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The associations between COVID-19 diagnosis, type 1 diabetes, and the risk of diabetic ketoacidosis: A nationwide cohort from the US using the Cerner Real-World Data

  • Fares Qeadan ,

    Roles Conceptualization, Methodology, Project administration, Resources, Supervision, Validation, Writing – original draft, Writing – review & editing

    Affiliation Parkinson School of Health Sciences and Public Health, Loyola Univesity Chicago, Maywood, Illinois, United States of America

  • Benjamin Tingey,

    Roles Data curation, Formal analysis, Investigation, Methodology, Software, Validation, Visualization, Writing – original draft, Writing – review & editing

    Affiliation Parkinson School of Health Sciences and Public Health, Loyola Univesity Chicago, Maywood, Illinois, United States of America

  • Jamie Egbert,

    Roles Formal analysis, Investigation, Methodology, Validation, Visualization, Writing – original draft, Writing – review & editing

    Affiliation Parkinson School of Health Sciences and Public Health, Loyola Univesity Chicago, Maywood, Illinois, United States of America

  • Marcus G. Pezzolesi,

    Roles Investigation, Writing – review & editing

    Affiliation Department of Internal Medicine, University of Utah School of Medicine, Salt Lake City, Utah, United States of America

  • Mark R. Burge,

    Roles Investigation, Writing – review & editing

    Affiliation Department of Internal Medicine, University of New Mexico Hospital, Albuquerque, New Mexico, United States of America

  • Kathryn A. Peterson,

    Roles Investigation, Writing – review & editing

    Affiliation Department of Gastroenterology, University of Utah School of Medicine, Salt Lake City, Utah, United States of America

  • Trenton Honda

    Roles Conceptualization, Investigation, Writing – original draft, Writing – review & editing

    Affiliation School of Clinical and Rehabilitation Sciences, Bouvé College of Health Sciences, Northeastern University, Boston, Massachusetts, United States of America



To assess the risk of new-onset type 1 diabetes mellitus (T1D) diagnosis following COVID-19 diagnosis and the impact of COVID-19 diagnosis on the risk of diabetic ketoacidosis (DKA) in patients with prior T1D diagnosis.

Research design and methods

Retrospective data consisting of 27,292,879 patients from the Cerner Real-World Data were used. Odds ratios, overall and stratified by demographic predictors, were calculated to assess associations between COVID-19 and T1D. Odds ratios from multivariable logistic regression models, adjusted for demographic and clinical predictors, were calculated to assess adjusted associations between COVID-19 and DKA. Multiple imputation with multivariate imputation by chained equations (MICE) was used to account for missing data.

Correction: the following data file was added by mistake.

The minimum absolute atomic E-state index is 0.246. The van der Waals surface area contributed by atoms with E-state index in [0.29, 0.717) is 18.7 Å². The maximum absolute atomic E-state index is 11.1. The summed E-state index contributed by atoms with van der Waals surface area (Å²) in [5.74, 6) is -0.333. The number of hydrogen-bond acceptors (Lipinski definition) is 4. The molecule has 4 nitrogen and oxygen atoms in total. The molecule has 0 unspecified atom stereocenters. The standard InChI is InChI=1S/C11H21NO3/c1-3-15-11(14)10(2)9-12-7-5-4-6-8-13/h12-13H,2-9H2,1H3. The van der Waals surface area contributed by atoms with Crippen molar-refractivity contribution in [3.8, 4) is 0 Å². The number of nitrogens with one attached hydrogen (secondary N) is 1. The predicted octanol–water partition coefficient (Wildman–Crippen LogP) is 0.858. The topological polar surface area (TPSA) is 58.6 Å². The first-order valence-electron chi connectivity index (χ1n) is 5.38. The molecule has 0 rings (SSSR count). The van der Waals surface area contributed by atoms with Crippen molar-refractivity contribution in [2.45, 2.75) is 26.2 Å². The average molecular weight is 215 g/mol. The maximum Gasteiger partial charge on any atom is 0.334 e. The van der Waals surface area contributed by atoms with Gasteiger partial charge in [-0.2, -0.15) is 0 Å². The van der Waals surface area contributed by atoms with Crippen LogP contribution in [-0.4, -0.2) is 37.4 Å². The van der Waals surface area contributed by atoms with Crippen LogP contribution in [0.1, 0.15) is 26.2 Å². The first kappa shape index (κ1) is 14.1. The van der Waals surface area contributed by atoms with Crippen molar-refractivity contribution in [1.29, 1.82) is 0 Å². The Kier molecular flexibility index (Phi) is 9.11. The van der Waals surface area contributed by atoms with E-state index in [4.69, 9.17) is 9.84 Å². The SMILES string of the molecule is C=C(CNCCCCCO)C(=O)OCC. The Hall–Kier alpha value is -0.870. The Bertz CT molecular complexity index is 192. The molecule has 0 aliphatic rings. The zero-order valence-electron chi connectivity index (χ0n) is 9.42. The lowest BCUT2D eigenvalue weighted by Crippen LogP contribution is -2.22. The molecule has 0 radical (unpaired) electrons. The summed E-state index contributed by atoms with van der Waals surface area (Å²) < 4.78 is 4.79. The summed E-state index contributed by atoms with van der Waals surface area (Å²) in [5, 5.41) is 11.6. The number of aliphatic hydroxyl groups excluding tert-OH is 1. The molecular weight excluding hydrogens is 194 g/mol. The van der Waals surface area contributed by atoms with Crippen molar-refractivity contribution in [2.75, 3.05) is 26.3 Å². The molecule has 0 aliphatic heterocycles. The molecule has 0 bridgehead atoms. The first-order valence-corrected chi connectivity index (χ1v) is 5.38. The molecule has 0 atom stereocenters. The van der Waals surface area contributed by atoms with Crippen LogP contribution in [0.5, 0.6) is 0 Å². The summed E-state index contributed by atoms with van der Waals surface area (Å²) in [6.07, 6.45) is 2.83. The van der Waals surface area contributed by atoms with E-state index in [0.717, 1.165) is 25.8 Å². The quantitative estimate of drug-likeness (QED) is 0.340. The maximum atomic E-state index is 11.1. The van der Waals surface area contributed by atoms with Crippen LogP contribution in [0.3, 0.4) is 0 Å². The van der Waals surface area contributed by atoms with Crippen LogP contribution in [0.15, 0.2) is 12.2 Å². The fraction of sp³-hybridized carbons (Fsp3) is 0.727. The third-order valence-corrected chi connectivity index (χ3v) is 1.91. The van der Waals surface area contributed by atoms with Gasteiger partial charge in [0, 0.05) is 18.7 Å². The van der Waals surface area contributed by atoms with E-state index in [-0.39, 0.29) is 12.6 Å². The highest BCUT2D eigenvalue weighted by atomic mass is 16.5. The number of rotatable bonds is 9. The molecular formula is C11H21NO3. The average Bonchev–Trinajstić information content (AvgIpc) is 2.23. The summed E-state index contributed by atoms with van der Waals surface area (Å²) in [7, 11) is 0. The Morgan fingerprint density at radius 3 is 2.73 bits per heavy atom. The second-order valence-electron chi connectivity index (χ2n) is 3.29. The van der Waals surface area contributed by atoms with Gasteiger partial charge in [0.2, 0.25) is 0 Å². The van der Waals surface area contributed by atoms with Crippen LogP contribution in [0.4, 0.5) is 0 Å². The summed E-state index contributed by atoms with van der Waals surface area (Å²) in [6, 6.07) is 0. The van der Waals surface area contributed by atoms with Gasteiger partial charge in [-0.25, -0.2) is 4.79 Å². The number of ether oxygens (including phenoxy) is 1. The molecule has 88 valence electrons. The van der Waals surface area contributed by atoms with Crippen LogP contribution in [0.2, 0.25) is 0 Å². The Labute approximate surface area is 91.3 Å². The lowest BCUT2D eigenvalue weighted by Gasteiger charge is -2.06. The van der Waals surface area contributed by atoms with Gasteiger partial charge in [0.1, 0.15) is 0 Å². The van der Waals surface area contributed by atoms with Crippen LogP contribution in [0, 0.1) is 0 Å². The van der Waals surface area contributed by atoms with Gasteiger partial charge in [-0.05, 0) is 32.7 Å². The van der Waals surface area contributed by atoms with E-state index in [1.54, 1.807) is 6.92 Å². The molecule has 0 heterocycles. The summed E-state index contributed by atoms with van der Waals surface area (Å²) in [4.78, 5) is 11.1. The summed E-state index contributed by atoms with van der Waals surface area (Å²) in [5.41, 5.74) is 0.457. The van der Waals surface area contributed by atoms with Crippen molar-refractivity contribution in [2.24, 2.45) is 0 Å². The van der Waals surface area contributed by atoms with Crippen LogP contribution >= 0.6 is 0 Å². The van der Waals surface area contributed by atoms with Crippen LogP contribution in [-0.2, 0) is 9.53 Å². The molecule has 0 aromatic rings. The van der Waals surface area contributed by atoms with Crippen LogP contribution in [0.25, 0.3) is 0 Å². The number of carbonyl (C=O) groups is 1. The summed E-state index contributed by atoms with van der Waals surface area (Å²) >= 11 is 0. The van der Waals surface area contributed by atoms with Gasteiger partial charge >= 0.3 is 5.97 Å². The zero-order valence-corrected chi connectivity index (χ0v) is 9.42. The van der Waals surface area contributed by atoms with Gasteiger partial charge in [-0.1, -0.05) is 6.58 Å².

The odds of developing new-onset T1D significantly increased in patients with COVID-19 diagnosis (OR: 1.42, 95% CI: 1.38, 1.46) compared to those without COVID-19. Risk varied by demographic groups, with the largest risk among pediatric patients ages 0–1 years (OR: 6.84, 95% CI: 2.75, 17.02) American Indian/Alaskan Natives (OR: 2.30, 95% CI: 1.86, 2.82), Asian or Pacific Islanders (OR: 2.01, 95% CI: 1.61, 2.53), older adult patients ages 51–65 years (OR: 1.77, 95% CI: 1.66, 1.88), those living in the Northeast (OR: 1.71, 95% CI: 1.61, 1.81), those living in the West (OR: 1.65, 95% CI: 1.56, 1.74), and Black patients (OR: 1.59, 95% CI: 1.47, 1.71). Among patients with diagnosed T1D at baseline (n = 55,359), 26.7% (n = 14,759) were diagnosed with COVID-19 over the study period. The odds of developing DKA for those with COVID-19 were significantly higher (OR 2.26, 95% CI: 2.04, 2.50) than those without COVID-19, and the largest risk was among patients with higher Elixhauser Comorbidity Index.


COVID-19 diagnosis is associated with significantly increased risk of new-onset T1D, and American Indian/Alaskan Native, Asian/Pacific Islander, and Black populations are disproportionately at risk. In patients with pre-existing T1D, the risk of developing DKA is significantly increased following COVID-19 diagnosis.